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Effect of Anti-Fungal Transgene(s) on Agronomic Traits of Transgenic Peanut Lines Grown under Field Conditions

Chenault, K.D., Melouk, H.A., Payton, M.E.
Peanut science 2006 v.33 no.1 pp. 12-19
weight, peanuts, blight, transgenes, seeds, transgenic plants, fungal diseases of plants, pods, Sclerotinia minor, beta-glucanase, disease resistance, yield components, field experimentation, Arachis hypogaea, chitinase, Oklahoma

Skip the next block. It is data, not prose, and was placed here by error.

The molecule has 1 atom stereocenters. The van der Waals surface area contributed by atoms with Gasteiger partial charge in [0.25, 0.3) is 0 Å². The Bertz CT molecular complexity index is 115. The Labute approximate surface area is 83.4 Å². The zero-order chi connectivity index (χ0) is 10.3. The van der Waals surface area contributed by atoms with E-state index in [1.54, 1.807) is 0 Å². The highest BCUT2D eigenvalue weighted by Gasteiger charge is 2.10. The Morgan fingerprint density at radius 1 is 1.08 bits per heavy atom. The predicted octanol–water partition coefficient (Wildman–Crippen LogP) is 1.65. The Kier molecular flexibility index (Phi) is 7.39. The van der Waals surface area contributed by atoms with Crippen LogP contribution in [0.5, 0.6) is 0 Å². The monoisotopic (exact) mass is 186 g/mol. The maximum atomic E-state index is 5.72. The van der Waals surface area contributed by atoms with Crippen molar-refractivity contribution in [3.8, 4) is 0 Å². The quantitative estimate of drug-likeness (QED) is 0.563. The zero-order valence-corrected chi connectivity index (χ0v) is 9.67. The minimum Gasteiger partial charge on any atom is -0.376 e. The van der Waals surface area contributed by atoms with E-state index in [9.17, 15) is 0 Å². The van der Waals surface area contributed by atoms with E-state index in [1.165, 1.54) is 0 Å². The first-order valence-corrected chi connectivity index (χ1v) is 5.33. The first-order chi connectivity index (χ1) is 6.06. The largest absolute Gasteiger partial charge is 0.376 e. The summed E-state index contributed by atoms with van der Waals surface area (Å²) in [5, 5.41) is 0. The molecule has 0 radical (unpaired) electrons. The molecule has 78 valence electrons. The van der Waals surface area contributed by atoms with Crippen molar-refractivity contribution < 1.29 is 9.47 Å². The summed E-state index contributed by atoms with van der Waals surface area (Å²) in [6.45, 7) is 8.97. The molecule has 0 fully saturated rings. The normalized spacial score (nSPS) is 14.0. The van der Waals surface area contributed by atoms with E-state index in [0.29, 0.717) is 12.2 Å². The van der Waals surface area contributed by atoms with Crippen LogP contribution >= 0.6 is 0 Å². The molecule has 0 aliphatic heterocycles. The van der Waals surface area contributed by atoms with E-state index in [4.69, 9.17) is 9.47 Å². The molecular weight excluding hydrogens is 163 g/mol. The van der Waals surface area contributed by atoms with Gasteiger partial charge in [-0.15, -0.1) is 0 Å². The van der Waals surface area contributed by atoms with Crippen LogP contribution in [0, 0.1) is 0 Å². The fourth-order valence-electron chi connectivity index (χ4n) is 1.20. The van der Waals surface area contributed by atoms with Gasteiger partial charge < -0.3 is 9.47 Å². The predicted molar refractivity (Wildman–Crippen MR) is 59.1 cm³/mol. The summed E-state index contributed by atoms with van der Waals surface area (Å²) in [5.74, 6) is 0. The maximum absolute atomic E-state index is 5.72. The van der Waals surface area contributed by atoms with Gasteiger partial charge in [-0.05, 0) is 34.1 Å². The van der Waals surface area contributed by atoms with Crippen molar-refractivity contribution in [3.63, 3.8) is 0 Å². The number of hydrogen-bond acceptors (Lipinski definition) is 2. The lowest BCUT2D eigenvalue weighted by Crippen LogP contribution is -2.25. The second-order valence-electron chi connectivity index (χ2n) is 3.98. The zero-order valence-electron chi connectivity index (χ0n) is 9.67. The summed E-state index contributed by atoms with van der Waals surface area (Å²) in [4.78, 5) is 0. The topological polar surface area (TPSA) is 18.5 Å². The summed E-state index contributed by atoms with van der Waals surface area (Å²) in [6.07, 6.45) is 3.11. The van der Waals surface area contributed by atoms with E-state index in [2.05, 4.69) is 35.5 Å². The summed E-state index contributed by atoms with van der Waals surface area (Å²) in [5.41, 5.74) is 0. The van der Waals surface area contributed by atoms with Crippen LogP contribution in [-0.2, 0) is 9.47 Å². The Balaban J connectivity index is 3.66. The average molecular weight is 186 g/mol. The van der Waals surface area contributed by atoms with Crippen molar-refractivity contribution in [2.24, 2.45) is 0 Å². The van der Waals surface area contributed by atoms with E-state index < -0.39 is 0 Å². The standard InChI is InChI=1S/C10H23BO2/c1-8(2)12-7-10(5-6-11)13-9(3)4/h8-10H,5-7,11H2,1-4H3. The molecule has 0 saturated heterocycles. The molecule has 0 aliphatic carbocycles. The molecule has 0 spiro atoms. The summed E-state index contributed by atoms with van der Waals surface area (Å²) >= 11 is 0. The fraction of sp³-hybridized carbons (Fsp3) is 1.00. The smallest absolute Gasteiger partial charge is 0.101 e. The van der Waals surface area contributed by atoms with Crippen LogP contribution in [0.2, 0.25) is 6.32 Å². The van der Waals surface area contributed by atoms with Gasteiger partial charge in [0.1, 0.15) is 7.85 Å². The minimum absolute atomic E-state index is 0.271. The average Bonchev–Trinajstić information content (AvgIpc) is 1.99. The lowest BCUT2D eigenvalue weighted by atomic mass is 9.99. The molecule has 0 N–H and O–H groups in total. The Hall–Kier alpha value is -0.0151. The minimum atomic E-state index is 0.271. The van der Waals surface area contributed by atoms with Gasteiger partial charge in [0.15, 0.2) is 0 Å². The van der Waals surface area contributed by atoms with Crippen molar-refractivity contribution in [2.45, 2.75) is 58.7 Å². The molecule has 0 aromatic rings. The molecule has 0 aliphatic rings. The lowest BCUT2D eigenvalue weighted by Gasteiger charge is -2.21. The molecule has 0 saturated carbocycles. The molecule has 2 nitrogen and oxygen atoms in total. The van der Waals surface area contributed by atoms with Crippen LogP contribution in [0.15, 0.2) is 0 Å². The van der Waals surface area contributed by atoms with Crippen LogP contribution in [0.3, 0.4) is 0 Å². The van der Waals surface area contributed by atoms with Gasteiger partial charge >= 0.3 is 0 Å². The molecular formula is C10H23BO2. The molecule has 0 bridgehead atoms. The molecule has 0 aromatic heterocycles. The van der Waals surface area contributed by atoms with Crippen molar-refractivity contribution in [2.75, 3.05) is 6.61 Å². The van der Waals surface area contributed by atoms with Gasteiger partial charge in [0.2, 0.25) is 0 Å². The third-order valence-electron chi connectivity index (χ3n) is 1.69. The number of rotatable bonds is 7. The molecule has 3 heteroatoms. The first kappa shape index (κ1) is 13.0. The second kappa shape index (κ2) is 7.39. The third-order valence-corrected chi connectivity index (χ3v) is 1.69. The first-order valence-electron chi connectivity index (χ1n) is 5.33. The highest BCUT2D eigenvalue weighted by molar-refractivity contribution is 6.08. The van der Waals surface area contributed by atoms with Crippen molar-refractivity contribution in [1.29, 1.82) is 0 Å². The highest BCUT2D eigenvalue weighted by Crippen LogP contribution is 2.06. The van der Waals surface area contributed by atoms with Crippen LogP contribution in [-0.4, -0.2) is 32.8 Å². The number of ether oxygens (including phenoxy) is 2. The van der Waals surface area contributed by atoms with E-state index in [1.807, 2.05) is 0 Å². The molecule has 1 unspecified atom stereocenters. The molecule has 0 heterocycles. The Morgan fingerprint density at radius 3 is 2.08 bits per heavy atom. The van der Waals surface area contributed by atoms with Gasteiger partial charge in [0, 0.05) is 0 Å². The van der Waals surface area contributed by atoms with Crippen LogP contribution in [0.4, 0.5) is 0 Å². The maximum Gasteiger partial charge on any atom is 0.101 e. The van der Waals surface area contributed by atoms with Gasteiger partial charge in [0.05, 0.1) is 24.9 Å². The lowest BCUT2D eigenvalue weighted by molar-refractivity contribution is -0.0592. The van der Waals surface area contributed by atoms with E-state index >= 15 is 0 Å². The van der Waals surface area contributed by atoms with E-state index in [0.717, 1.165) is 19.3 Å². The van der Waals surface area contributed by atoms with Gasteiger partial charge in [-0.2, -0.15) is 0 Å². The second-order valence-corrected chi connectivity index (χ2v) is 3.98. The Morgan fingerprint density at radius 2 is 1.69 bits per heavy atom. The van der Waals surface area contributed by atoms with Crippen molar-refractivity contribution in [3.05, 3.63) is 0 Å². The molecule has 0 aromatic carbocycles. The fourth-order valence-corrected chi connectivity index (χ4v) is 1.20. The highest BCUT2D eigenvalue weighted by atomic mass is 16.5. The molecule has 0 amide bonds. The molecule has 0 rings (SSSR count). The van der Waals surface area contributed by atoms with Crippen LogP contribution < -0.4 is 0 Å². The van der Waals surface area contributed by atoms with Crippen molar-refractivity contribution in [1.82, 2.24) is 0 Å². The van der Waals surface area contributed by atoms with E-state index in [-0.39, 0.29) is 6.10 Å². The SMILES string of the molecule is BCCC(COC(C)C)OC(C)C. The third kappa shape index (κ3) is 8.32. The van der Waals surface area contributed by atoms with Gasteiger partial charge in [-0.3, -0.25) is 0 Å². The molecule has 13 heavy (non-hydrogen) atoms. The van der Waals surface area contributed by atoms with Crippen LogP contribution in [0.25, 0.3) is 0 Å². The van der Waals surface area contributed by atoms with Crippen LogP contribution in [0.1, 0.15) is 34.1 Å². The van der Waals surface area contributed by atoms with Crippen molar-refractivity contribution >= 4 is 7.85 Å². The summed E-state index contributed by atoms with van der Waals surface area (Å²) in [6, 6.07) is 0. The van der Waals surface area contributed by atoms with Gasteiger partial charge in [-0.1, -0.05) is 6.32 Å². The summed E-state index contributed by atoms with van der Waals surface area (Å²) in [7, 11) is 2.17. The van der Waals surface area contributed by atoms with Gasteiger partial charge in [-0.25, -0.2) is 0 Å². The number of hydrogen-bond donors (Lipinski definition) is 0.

Agronomic traits may become adversely affected when field crops are transformed with foreign genes which confer resistance to plant pathogens. Field testing of such transformed plant lines is necessary to determine if desirable yield components have been retained through the transformation and regeneration process. Thirty-four peanut lines, thirty-two of which are transgenic containing anti-fungal genes, were evaluated under field conditions for a 3-year period. Peanut lines were arranged in a complete randomized block design with three replications. Disease incidence was recorded throughout the growing season, the yield components of pod mass, shelling percentage, and seed weight were determined upon harvest, and the data were analyzed for statistical significance. Deterioration of yield components was observed for 5/32 transgenic lines and was not always consistent with increased disease incidence. Yield components measured for the majority of transgenic lines tested were comparable to the parental genotype Okrun, suggesting retention of desirable market traits by these plant lines. Of the plant lines retaining desirable quality traits, 10 demonstrated increased resistance to fungal infection compared to Okrun. These results have identified transgenic peanut lines with potential use in breeding programs for disease resistance coupled with desirable yield components.